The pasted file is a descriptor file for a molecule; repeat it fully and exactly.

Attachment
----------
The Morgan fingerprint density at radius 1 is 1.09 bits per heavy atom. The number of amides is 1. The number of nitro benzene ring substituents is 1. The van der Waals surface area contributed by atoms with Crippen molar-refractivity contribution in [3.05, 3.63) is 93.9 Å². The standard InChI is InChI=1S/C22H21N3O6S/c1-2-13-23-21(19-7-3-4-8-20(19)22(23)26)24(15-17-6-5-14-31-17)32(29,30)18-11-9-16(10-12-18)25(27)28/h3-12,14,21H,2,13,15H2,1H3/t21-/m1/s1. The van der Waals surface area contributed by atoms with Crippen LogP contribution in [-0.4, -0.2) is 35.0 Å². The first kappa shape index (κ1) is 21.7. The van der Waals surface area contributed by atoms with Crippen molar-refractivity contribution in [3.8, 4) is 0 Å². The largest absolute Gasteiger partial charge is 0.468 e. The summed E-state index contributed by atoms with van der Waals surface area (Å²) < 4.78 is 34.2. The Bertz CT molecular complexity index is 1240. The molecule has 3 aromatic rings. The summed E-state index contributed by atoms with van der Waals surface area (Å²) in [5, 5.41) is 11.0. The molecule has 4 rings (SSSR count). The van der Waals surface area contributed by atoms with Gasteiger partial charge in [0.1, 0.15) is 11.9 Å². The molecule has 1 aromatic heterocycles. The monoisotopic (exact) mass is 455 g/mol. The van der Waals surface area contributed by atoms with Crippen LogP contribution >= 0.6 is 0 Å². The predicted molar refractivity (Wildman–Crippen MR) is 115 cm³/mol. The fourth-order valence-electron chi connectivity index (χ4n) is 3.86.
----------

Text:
The Morgan fingerprint density at radius 1 is 1.09 bits per heavy atom. The number of amides is 1. The number of nitro benzene ring substituents is 1. The van der Waals surface area contributed by atoms with Crippen molar-refractivity contribution in [3.05, 3.63) is 93.9 Å². The standard InChI is InChI=1S/C22H21N3O6S/c1-2-13-23-21(19-7-3-4-8-20(19)22(23)26)24(15-17-6-5-14-31-17)32(29,30)18-11-9-16(10-12-18)25(27)28/h3-12,14,21H,2,13,15H2,1H3/t21-/m1/s1. The van der Waals surface area contributed by atoms with Crippen LogP contribution in [-0.4, -0.2) is 35.0 Å². The first kappa shape index (κ1) is 21.7. The van der Waals surface area contributed by atoms with Crippen molar-refractivity contribution in [3.8, 4) is 0 Å². The largest absolute Gasteiger partial charge is 0.468 e. The summed E-state index contributed by atoms with van der Waals surface area (Å²) < 4.78 is 34.2. The Bertz CT molecular complexity index is 1240. The molecule has 3 aromatic rings. The summed E-state index contributed by atoms with van der Waals surface area (Å²) in [5, 5.41) is 11.0. The molecule has 4 rings (SSSR count). The van der Waals surface area contributed by atoms with Gasteiger partial charge in [0.1, 0.15) is 11.9 Å². The molecule has 1 aromatic heterocycles. The monoisotopic (exact) mass is 455 g/mol. The van der Waals surface area contributed by atoms with Crippen LogP contribution >= 0.6 is 0 Å². The predicted molar refractivity (Wildman–Crippen MR) is 115 cm³/mol. The fourth-order valence-electron chi connectivity index (χ4n) is 3.86.